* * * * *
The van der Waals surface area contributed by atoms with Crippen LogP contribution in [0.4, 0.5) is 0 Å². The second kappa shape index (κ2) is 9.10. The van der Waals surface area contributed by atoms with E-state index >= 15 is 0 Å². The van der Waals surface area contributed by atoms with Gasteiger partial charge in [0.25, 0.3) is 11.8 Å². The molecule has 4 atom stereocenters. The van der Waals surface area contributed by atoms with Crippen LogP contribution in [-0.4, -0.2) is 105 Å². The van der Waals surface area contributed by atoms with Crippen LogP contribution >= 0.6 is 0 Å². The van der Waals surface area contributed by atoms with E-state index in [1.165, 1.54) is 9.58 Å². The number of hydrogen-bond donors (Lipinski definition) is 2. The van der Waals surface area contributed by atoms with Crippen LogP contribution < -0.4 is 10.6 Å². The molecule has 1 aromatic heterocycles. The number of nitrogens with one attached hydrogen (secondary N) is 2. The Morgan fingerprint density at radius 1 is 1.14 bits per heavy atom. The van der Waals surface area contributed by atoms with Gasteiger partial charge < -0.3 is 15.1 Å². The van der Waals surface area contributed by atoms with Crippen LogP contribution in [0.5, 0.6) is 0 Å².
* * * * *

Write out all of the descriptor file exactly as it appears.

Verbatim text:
The van der Waals surface area contributed by atoms with Crippen LogP contribution in [0.4, 0.5) is 0 Å². The second kappa shape index (κ2) is 9.10. The van der Waals surface area contributed by atoms with E-state index >= 15 is 0 Å². The van der Waals surface area contributed by atoms with Gasteiger partial charge in [0.25, 0.3) is 11.8 Å². The molecule has 4 atom stereocenters. The van der Waals surface area contributed by atoms with Crippen LogP contribution in [-0.4, -0.2) is 105 Å². The van der Waals surface area contributed by atoms with Crippen LogP contribution >= 0.6 is 0 Å². The van der Waals surface area contributed by atoms with E-state index in [1.165, 1.54) is 9.58 Å². The number of hydrogen-bond donors (Lipinski definition) is 2. The van der Waals surface area contributed by atoms with Crippen LogP contribution < -0.4 is 10.6 Å². The molecule has 1 aromatic heterocycles. The number of nitrogens with one attached hydrogen (secondary N) is 2. The Morgan fingerprint density at radius 1 is 1.14 bits per heavy atom. The van der Waals surface area contributed by atoms with Gasteiger partial charge < -0.3 is 15.1 Å². The van der Waals surface area contributed by atoms with Crippen LogP contribution in [0.5, 0.6) is 0 Å².